A: Crosswords, crochet, jigsaw puzzles are things you’ll find me doing, especially during the cooler months. In Spring, I like to plant a garden, and of course I love attending my kids’ sporting events. I go to church and have a big group of friends that I love to get together with. We also cherish spending time with family members.

N: What did you want to be when you grew up?

A: A famous actress––for real! Now that’s nowhere near what I’d like to do. But a cameo would be cool if I ever get a book turned into a Hallmark movie!

N: Favorite book when you were a kid?

A: I loved Roald Dahl books and The Secret Garden.

N: If you could choose three people, living or dead, to invite to a dinner party, who would they be and why?

A: My grandma, Nanny. She passed away in 2022. She’s better off where she is, but we miss her terribly! I’d also love to chat it up with Jane Austen, as she was such a great studier of human behavior and described society in such a hilarious way. Finally, Dolly Parton, because she’s a gem and I love her music. I also think (or hope) all three of these ladies would get along just fine over a charcuterie board. (If Dolly couldn’t make it, I think Shaquille O’Neal would be a great replacement. I think he’s such a multi-talented individual with a great heart and a great sense of humor!)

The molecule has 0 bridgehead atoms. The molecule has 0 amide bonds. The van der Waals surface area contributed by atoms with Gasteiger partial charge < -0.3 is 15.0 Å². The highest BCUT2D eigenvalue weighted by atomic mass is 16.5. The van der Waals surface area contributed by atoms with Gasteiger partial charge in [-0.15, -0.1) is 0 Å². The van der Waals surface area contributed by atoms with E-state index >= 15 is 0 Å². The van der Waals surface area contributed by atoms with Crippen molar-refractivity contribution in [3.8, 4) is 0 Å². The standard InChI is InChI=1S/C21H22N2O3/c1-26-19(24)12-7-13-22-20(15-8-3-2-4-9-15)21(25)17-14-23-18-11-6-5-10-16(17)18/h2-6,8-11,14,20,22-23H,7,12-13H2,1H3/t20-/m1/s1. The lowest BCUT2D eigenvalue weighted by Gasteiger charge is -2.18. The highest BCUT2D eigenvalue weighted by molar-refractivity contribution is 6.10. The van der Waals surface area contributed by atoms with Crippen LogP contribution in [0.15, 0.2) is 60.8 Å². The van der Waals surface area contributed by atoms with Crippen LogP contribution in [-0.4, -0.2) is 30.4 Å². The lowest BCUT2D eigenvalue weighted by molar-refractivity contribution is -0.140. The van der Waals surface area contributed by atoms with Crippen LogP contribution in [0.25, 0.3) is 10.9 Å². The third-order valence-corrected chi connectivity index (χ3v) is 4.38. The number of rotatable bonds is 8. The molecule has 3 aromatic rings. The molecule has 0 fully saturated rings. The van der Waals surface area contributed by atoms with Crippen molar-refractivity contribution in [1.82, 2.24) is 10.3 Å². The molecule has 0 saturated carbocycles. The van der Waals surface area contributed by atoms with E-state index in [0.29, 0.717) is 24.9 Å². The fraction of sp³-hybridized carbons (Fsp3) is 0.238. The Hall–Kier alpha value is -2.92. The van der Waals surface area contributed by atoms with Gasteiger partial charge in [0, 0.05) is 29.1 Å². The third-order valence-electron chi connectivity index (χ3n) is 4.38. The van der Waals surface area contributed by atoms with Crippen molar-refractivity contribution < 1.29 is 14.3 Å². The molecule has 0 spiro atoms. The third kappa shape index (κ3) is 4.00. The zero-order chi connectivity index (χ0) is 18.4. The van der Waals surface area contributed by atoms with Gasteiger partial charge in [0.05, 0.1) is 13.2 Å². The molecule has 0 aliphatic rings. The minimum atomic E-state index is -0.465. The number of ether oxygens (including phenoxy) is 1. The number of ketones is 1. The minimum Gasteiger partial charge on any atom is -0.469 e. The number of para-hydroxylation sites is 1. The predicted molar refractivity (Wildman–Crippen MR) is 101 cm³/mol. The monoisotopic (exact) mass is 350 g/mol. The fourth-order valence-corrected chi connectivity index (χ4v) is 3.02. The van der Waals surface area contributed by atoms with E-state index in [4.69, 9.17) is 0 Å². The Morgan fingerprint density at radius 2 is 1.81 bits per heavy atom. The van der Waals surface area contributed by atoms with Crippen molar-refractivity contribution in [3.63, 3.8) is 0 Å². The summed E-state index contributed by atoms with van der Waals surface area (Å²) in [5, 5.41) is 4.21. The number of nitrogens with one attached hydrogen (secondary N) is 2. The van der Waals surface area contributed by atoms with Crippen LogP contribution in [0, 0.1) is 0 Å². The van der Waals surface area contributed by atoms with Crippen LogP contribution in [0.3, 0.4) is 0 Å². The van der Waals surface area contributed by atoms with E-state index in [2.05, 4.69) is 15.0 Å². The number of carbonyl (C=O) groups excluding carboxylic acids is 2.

Seven Days at Mannerley

The suitcase she found changed everything. The contents? A fancy dress and an invitation in another girl’s name. Mary would go to the ball, enjoy how the rich lived, and then quietly slip back into her real life as a poor barmaid. But when Mary’s one night out turns into a seven-day stay at Mannerley estate, she quickly makes friends, and finds suitors.

While she’s relishing in the affections of the heir, Arthur, and captivating Indian doctor, Mr. Singh, a former workmate recognizes Mary and extorts her: she must steal Arthur’s watch or have her true identity exposed, risking prison, or even death. After pulling off the heist, Mary scrambles to cover her tracks. All the while Agnes, the real owner of the fancy ball gown, is making her way ever closer to Mannerley. Happily ever after seems as unlikely as a barmaid among dandies, when Mary’s only possible escape is a confession and the hope her scandalous true love will risk his reputation to defend and forgive her.